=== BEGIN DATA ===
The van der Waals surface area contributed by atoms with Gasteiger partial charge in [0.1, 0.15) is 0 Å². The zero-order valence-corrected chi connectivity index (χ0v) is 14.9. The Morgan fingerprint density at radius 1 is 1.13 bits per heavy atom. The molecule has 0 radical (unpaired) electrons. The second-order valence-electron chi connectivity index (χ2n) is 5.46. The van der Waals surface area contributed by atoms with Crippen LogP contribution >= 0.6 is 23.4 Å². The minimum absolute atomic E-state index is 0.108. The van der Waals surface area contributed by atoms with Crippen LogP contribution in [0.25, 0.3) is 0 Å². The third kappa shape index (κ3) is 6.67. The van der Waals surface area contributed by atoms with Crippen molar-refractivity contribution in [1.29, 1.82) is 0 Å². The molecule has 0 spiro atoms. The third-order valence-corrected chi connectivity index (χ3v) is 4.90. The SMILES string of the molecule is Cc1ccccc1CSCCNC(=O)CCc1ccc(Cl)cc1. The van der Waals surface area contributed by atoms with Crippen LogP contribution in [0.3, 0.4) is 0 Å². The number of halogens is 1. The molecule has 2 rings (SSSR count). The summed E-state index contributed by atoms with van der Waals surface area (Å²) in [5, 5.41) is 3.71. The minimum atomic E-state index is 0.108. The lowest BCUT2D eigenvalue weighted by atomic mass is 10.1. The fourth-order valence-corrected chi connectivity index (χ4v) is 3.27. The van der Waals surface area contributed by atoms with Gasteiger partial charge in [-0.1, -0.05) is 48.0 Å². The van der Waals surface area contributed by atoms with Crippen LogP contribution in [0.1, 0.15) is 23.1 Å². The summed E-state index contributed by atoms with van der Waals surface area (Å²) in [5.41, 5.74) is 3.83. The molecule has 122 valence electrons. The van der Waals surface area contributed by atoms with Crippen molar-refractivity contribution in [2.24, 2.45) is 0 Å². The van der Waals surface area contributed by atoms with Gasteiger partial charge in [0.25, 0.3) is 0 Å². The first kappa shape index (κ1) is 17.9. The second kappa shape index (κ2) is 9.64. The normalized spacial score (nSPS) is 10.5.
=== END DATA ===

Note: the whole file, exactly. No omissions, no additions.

The van der Waals surface area contributed by atoms with Gasteiger partial charge in [0.1, 0.15) is 0 Å². The zero-order valence-corrected chi connectivity index (χ0v) is 14.9. The Morgan fingerprint density at radius 1 is 1.13 bits per heavy atom. The molecule has 0 radical (unpaired) electrons. The second-order valence-electron chi connectivity index (χ2n) is 5.46. The van der Waals surface area contributed by atoms with Crippen LogP contribution >= 0.6 is 23.4 Å². The minimum absolute atomic E-state index is 0.108. The van der Waals surface area contributed by atoms with Crippen LogP contribution in [0.25, 0.3) is 0 Å². The third kappa shape index (κ3) is 6.67. The van der Waals surface area contributed by atoms with Crippen molar-refractivity contribution in [1.29, 1.82) is 0 Å². The molecule has 0 spiro atoms. The third-order valence-corrected chi connectivity index (χ3v) is 4.90. The SMILES string of the molecule is Cc1ccccc1CSCCNC(=O)CCc1ccc(Cl)cc1. The van der Waals surface area contributed by atoms with Crippen LogP contribution in [0.3, 0.4) is 0 Å². The number of halogens is 1. The molecule has 2 rings (SSSR count). The summed E-state index contributed by atoms with van der Waals surface area (Å²) in [5, 5.41) is 3.71. The minimum atomic E-state index is 0.108. The lowest BCUT2D eigenvalue weighted by atomic mass is 10.1. The fourth-order valence-corrected chi connectivity index (χ4v) is 3.27. The van der Waals surface area contributed by atoms with Gasteiger partial charge in [-0.1, -0.05) is 48.0 Å². The van der Waals surface area contributed by atoms with Crippen LogP contribution in [0.1, 0.15) is 23.1 Å². The summed E-state index contributed by atoms with van der Waals surface area (Å²) in [5.41, 5.74) is 3.83. The molecule has 122 valence electrons. The van der Waals surface area contributed by atoms with Crippen molar-refractivity contribution in [2.24, 2.45) is 0 Å². The van der Waals surface area contributed by atoms with Gasteiger partial charge in [0.25, 0.3) is 0 Å². The first kappa shape index (κ1) is 17.9. The second kappa shape index (κ2) is 9.64. The normalized spacial score (nSPS) is 10.5.